As a business owner, you understand that a safe workplace is your best hedge against injuries, workers’ comp claims, medical costs and rising insurance premiums. But a safe workplace doesn’t just happen, and it isn’t just a matter of eliminating risks, making rules and implementing programs. It’s easy to get wrapped up in all of the measures you can take to make your work environment safer – an Accident Prevention Program (APP), Injury and Illness Prevention programs, Personal Protective Equipment programs (PPE) and ergonomic programs, for example.
But these are just tools. Yes, they’re valuable tools that can reduce your risks, keep you in compliance with government regulations and be vital pieces in your overall safety picture. But they’re still just tools, and alone, they won’t create a culture of safety in your organization.
Think about the farmer who grows a crop each year
He has to make sure his tractor, harvester and all other machinery and tools are in working order. He has to make sure he has enough seeds and fertilizer to plant. But he doesn’t throw seeds in the ground and hope for the best. He knows that to raise healthy crops, he must cultivate and nurture them. The soil has to be prepared in the spring. Soil and weather conditions have to be just right for planting. Seeds must be planted a certain way. Then there are the seasonal uncertainties – drought one year, torrential rains and flooding the next. Sometimes crops must be replanted. Sometimes irrigation is necessary. And at every step of the process, timing is critical. It’s a continuous dance with Mother Nature and a constant learning process.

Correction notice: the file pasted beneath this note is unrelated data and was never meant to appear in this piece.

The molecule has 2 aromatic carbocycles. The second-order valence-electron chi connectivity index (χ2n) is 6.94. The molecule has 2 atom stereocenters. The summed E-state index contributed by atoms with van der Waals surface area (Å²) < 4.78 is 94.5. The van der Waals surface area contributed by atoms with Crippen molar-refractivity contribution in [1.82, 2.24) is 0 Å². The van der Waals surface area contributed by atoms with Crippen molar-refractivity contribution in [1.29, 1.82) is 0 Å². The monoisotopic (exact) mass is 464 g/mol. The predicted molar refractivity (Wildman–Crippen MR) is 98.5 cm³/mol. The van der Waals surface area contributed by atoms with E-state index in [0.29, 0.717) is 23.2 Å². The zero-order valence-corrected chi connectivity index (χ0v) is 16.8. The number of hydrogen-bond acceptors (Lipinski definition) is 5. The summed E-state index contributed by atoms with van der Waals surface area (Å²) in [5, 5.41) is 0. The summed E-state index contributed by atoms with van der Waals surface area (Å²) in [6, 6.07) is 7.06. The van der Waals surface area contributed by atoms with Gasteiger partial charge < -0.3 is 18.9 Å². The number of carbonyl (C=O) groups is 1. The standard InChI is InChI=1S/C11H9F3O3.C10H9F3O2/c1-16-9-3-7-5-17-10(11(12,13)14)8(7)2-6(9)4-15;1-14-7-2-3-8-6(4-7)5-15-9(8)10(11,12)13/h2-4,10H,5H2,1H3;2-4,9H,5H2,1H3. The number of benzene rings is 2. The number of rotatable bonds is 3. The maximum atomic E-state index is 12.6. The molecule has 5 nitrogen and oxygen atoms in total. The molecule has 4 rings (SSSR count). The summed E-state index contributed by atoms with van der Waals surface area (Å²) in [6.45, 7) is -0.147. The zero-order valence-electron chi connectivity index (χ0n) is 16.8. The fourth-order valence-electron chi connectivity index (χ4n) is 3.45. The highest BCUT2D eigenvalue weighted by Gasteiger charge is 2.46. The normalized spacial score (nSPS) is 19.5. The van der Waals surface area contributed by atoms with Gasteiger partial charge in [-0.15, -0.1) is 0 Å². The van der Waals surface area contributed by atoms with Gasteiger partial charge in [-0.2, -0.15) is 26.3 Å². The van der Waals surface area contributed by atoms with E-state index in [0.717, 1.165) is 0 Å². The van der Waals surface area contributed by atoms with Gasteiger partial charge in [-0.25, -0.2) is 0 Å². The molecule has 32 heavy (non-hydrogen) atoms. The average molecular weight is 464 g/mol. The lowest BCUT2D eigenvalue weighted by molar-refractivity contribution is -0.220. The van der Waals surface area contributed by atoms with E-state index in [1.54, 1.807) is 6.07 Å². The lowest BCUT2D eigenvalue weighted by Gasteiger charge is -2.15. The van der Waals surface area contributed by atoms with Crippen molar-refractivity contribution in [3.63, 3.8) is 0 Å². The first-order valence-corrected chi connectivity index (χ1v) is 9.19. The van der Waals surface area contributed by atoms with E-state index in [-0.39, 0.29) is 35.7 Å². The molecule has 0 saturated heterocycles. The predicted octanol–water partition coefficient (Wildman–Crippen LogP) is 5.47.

Creating a culture of safety in your workplace is a little like farming. There are numerous tools available to make the job easier, but there are many variables that have to be tended to. And ultimately, safety is a seed that must be planted, cultivated, and nurtured to grow into a thriving part of your company culture.
What does a thriving culture of safety actually look like?
Research has shown that employees’ attitudes toward safety are directly linked to their attitudes about the overall culture of the companies they work for, and there’s a definite link between those attitudes and safety outcomes. Here are five common traits shared by organizations with a vibrant safety culture:
- Top to bottom commitment. If your managers display a poor attitude toward safety, you’ll never get buy-in from your workers. When employees see a clear commitment to safety at every level, they’re much more likely to follow suit.
- Safety treated as an investment, not a line item expense. You have to be willing to invest in the tools to create a safe workplace, with an eye toward future return.
- Safety considered a continuous improvement process instead of a compliance requirement. Get employees involved in the safety decision-making process instead of merely dictating rules and regulations.
- Adequate training and information. Immerse your employees in a safety mindset from their first day on the job. Provide adequate initial and ongoing safety training, and make sure they have easy access to information resources.
- Blame-free environment. When an accident or near-miss happens, don’t look to place blame. Use the opportunity to learn what happened and implement improvements to avoid a repeat.
Is your company safety culture flourishing or dying on the vine? If it could use some help, give us a call. Our Safety and Loss Control team has just the right ingredients to help you grow a thriving culture of safety that will help you better manage your risks, reduce accidents and injuries and cut costs.